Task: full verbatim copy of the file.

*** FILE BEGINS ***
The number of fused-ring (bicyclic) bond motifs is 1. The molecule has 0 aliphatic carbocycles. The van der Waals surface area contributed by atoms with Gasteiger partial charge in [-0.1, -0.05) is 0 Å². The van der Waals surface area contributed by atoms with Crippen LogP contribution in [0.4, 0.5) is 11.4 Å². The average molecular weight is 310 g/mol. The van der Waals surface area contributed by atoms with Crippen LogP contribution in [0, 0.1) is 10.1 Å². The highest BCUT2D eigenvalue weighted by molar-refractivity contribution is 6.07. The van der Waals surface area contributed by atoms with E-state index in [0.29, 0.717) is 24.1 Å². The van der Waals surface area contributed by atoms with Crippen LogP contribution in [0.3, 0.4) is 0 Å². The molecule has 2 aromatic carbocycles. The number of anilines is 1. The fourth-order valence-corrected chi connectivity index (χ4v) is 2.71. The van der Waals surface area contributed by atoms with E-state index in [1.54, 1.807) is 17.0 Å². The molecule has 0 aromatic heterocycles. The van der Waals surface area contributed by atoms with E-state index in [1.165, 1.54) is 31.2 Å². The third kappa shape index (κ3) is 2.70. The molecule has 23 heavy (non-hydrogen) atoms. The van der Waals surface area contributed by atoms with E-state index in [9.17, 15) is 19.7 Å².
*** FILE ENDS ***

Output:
The number of fused-ring (bicyclic) bond motifs is 1. The molecule has 0 aliphatic carbocycles. The van der Waals surface area contributed by atoms with Gasteiger partial charge in [-0.1, -0.05) is 0 Å². The van der Waals surface area contributed by atoms with Crippen LogP contribution in [0.4, 0.5) is 11.4 Å². The average molecular weight is 310 g/mol. The van der Waals surface area contributed by atoms with Crippen LogP contribution in [0, 0.1) is 10.1 Å². The highest BCUT2D eigenvalue weighted by molar-refractivity contribution is 6.07. The van der Waals surface area contributed by atoms with E-state index in [0.29, 0.717) is 24.1 Å². The van der Waals surface area contributed by atoms with Crippen LogP contribution in [0.3, 0.4) is 0 Å². The molecule has 2 aromatic carbocycles. The number of anilines is 1. The fourth-order valence-corrected chi connectivity index (χ4v) is 2.71. The van der Waals surface area contributed by atoms with E-state index in [1.54, 1.807) is 17.0 Å². The molecule has 0 aromatic heterocycles. The van der Waals surface area contributed by atoms with E-state index in [1.165, 1.54) is 31.2 Å². The third kappa shape index (κ3) is 2.70. The molecule has 23 heavy (non-hydrogen) atoms. The van der Waals surface area contributed by atoms with E-state index in [9.17, 15) is 19.7 Å².